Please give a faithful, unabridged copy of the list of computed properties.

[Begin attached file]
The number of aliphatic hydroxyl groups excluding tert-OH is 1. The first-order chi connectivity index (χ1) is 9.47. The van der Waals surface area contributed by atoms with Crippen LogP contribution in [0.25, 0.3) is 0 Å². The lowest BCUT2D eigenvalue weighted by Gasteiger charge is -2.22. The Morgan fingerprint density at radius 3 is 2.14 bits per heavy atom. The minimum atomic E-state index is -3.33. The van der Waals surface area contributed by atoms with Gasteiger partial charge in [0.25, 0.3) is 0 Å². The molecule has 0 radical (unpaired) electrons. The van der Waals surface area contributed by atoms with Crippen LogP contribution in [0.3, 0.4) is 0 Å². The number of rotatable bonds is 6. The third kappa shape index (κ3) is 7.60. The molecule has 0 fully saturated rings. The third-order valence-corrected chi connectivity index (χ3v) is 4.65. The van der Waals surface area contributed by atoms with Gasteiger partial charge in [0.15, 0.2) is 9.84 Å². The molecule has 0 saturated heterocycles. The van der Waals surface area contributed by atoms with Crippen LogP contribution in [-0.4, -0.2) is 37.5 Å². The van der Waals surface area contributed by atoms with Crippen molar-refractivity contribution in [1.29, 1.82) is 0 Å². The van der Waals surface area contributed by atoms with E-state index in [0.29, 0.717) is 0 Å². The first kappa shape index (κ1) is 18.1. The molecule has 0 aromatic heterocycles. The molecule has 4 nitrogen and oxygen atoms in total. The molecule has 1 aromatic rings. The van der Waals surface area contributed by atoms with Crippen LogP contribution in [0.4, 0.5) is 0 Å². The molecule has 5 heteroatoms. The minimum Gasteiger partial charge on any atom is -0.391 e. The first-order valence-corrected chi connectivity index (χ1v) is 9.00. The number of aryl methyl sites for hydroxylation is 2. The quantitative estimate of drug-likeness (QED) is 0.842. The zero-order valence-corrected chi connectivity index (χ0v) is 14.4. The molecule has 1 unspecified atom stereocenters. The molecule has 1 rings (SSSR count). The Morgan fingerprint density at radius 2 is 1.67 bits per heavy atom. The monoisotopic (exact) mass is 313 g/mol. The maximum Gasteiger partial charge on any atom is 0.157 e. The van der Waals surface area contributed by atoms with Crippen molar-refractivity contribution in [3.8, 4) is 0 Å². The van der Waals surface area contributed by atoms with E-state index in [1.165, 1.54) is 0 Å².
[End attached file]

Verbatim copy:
The number of aliphatic hydroxyl groups excluding tert-OH is 1. The first-order chi connectivity index (χ1) is 9.47. The van der Waals surface area contributed by atoms with Crippen LogP contribution in [0.25, 0.3) is 0 Å². The lowest BCUT2D eigenvalue weighted by Gasteiger charge is -2.22. The Morgan fingerprint density at radius 3 is 2.14 bits per heavy atom. The minimum atomic E-state index is -3.33. The van der Waals surface area contributed by atoms with Gasteiger partial charge in [0.25, 0.3) is 0 Å². The molecule has 0 radical (unpaired) electrons. The van der Waals surface area contributed by atoms with Crippen LogP contribution in [0.3, 0.4) is 0 Å². The number of rotatable bonds is 6. The third kappa shape index (κ3) is 7.60. The molecule has 0 fully saturated rings. The third-order valence-corrected chi connectivity index (χ3v) is 4.65. The van der Waals surface area contributed by atoms with Gasteiger partial charge in [0.15, 0.2) is 9.84 Å². The molecule has 0 saturated heterocycles. The van der Waals surface area contributed by atoms with Crippen LogP contribution in [-0.4, -0.2) is 37.5 Å². The van der Waals surface area contributed by atoms with Crippen molar-refractivity contribution in [1.29, 1.82) is 0 Å². The van der Waals surface area contributed by atoms with E-state index in [0.29, 0.717) is 0 Å². The first kappa shape index (κ1) is 18.1. The molecule has 0 aromatic heterocycles. The molecule has 4 nitrogen and oxygen atoms in total. The molecule has 1 aromatic rings. The van der Waals surface area contributed by atoms with Crippen LogP contribution in [0.4, 0.5) is 0 Å². The molecule has 5 heteroatoms. The minimum Gasteiger partial charge on any atom is -0.391 e. The first-order valence-corrected chi connectivity index (χ1v) is 9.00. The number of aryl methyl sites for hydroxylation is 2. The quantitative estimate of drug-likeness (QED) is 0.842. The zero-order valence-corrected chi connectivity index (χ0v) is 14.4. The molecule has 1 unspecified atom stereocenters. The molecule has 1 rings (SSSR count). The Morgan fingerprint density at radius 2 is 1.67 bits per heavy atom. The monoisotopic (exact) mass is 313 g/mol. The maximum Gasteiger partial charge on any atom is 0.157 e. The van der Waals surface area contributed by atoms with Crippen molar-refractivity contribution in [3.8, 4) is 0 Å². The van der Waals surface area contributed by atoms with E-state index in [1.165, 1.54) is 0 Å².